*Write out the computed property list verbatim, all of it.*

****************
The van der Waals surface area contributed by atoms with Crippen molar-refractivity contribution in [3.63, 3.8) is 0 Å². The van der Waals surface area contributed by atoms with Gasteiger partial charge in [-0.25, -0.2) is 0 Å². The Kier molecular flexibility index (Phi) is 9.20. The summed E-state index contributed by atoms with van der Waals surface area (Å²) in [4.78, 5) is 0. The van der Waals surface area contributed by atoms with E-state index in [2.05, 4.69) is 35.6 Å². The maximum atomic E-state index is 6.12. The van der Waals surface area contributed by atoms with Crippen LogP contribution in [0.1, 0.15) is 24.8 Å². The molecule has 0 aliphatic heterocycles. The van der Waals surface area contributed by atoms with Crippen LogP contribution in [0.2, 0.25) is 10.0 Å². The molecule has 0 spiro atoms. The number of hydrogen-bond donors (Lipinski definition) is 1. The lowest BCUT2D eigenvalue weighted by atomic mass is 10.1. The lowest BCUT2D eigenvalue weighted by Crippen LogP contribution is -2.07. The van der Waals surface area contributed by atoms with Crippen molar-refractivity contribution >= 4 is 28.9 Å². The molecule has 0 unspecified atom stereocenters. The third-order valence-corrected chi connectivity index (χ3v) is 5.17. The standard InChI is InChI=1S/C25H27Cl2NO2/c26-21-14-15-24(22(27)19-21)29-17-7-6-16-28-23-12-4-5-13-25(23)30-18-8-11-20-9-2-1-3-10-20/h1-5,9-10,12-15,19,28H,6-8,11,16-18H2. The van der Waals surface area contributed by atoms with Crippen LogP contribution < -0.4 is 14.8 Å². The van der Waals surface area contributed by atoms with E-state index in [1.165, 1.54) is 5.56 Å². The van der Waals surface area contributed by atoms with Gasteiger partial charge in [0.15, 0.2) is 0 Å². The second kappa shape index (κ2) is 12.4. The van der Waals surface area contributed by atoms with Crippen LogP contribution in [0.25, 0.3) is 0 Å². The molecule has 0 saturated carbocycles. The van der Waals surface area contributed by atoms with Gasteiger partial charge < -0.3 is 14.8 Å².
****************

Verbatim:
The van der Waals surface area contributed by atoms with Crippen molar-refractivity contribution in [3.63, 3.8) is 0 Å². The van der Waals surface area contributed by atoms with Gasteiger partial charge in [-0.25, -0.2) is 0 Å². The Kier molecular flexibility index (Phi) is 9.20. The summed E-state index contributed by atoms with van der Waals surface area (Å²) in [4.78, 5) is 0. The van der Waals surface area contributed by atoms with E-state index in [2.05, 4.69) is 35.6 Å². The maximum atomic E-state index is 6.12. The van der Waals surface area contributed by atoms with Crippen LogP contribution in [0.1, 0.15) is 24.8 Å². The molecule has 0 aliphatic heterocycles. The van der Waals surface area contributed by atoms with Crippen LogP contribution in [0.2, 0.25) is 10.0 Å². The molecule has 0 spiro atoms. The number of hydrogen-bond donors (Lipinski definition) is 1. The lowest BCUT2D eigenvalue weighted by atomic mass is 10.1. The lowest BCUT2D eigenvalue weighted by Crippen LogP contribution is -2.07. The van der Waals surface area contributed by atoms with Crippen molar-refractivity contribution >= 4 is 28.9 Å². The molecule has 0 unspecified atom stereocenters. The third-order valence-corrected chi connectivity index (χ3v) is 5.17. The standard InChI is InChI=1S/C25H27Cl2NO2/c26-21-14-15-24(22(27)19-21)29-17-7-6-16-28-23-12-4-5-13-25(23)30-18-8-11-20-9-2-1-3-10-20/h1-5,9-10,12-15,19,28H,6-8,11,16-18H2. The van der Waals surface area contributed by atoms with Crippen LogP contribution < -0.4 is 14.8 Å². The van der Waals surface area contributed by atoms with E-state index in [1.165, 1.54) is 5.56 Å². The van der Waals surface area contributed by atoms with Gasteiger partial charge in [0.15, 0.2) is 0 Å². The second kappa shape index (κ2) is 12.4. The van der Waals surface area contributed by atoms with Crippen LogP contribution in [0.25, 0.3) is 0 Å². The molecule has 0 saturated carbocycles. The van der Waals surface area contributed by atoms with Gasteiger partial charge < -0.3 is 14.8 Å².